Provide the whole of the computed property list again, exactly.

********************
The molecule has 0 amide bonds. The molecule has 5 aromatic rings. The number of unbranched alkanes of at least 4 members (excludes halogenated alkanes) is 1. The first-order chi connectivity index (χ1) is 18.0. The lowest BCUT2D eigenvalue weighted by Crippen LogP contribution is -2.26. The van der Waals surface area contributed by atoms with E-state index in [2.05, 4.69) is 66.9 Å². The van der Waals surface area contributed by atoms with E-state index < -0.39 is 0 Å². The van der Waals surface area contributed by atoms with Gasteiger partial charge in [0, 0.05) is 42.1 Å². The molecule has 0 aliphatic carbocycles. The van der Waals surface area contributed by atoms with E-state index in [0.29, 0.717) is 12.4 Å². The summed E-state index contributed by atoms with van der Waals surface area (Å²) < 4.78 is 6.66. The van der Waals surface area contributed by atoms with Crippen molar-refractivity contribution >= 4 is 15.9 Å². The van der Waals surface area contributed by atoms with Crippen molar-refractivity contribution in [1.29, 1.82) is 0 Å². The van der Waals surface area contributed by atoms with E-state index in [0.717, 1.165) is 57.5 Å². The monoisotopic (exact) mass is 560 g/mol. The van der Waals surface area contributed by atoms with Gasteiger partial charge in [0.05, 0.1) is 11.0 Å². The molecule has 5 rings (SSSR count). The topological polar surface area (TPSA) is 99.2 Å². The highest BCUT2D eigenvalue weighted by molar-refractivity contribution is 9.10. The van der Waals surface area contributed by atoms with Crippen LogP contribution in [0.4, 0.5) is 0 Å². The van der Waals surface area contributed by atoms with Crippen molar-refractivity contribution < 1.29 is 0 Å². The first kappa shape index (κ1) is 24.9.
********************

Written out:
The molecule has 0 amide bonds. The molecule has 5 aromatic rings. The number of unbranched alkanes of at least 4 members (excludes halogenated alkanes) is 1. The first-order chi connectivity index (χ1) is 18.0. The lowest BCUT2D eigenvalue weighted by Crippen LogP contribution is -2.26. The van der Waals surface area contributed by atoms with E-state index in [2.05, 4.69) is 66.9 Å². The van der Waals surface area contributed by atoms with E-state index < -0.39 is 0 Å². The van der Waals surface area contributed by atoms with Gasteiger partial charge in [0, 0.05) is 42.1 Å². The molecule has 0 aliphatic carbocycles. The van der Waals surface area contributed by atoms with E-state index in [0.29, 0.717) is 12.4 Å². The summed E-state index contributed by atoms with van der Waals surface area (Å²) < 4.78 is 6.66. The van der Waals surface area contributed by atoms with Crippen molar-refractivity contribution >= 4 is 15.9 Å². The van der Waals surface area contributed by atoms with Crippen molar-refractivity contribution in [1.29, 1.82) is 0 Å². The van der Waals surface area contributed by atoms with E-state index in [0.717, 1.165) is 57.5 Å². The monoisotopic (exact) mass is 560 g/mol. The van der Waals surface area contributed by atoms with Gasteiger partial charge in [0.05, 0.1) is 11.0 Å². The molecule has 5 rings (SSSR count). The topological polar surface area (TPSA) is 99.2 Å². The highest BCUT2D eigenvalue weighted by molar-refractivity contribution is 9.10. The van der Waals surface area contributed by atoms with Crippen LogP contribution in [0.4, 0.5) is 0 Å². The van der Waals surface area contributed by atoms with Crippen molar-refractivity contribution < 1.29 is 0 Å². The first kappa shape index (κ1) is 24.9.